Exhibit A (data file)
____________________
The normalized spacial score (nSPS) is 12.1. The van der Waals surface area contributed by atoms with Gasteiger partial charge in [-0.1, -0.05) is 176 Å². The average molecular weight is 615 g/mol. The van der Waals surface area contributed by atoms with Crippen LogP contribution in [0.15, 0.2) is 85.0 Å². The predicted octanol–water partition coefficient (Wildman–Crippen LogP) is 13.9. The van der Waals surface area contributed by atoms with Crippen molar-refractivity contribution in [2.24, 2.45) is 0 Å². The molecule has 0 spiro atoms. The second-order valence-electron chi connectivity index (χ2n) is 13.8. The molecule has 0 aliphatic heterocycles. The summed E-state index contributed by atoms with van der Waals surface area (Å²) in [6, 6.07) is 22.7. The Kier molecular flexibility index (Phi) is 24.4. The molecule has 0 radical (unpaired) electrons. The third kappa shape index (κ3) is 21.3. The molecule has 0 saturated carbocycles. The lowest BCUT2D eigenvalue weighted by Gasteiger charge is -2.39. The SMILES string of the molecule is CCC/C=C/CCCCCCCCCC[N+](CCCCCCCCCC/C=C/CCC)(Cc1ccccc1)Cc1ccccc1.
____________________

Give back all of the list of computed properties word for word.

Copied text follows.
The normalized spacial score (nSPS) is 12.1. The van der Waals surface area contributed by atoms with Gasteiger partial charge in [-0.1, -0.05) is 176 Å². The average molecular weight is 615 g/mol. The van der Waals surface area contributed by atoms with Crippen LogP contribution in [0.15, 0.2) is 85.0 Å². The predicted octanol–water partition coefficient (Wildman–Crippen LogP) is 13.9. The van der Waals surface area contributed by atoms with Crippen molar-refractivity contribution in [2.24, 2.45) is 0 Å². The molecule has 0 spiro atoms. The second-order valence-electron chi connectivity index (χ2n) is 13.8. The molecule has 0 aliphatic heterocycles. The summed E-state index contributed by atoms with van der Waals surface area (Å²) in [6, 6.07) is 22.7. The Kier molecular flexibility index (Phi) is 24.4. The molecule has 0 radical (unpaired) electrons. The third kappa shape index (κ3) is 21.3. The molecule has 0 saturated carbocycles. The lowest BCUT2D eigenvalue weighted by Gasteiger charge is -2.39. The SMILES string of the molecule is CCC/C=C/CCCCCCCCCC[N+](CCCCCCCCCC/C=C/CCC)(Cc1ccccc1)Cc1ccccc1.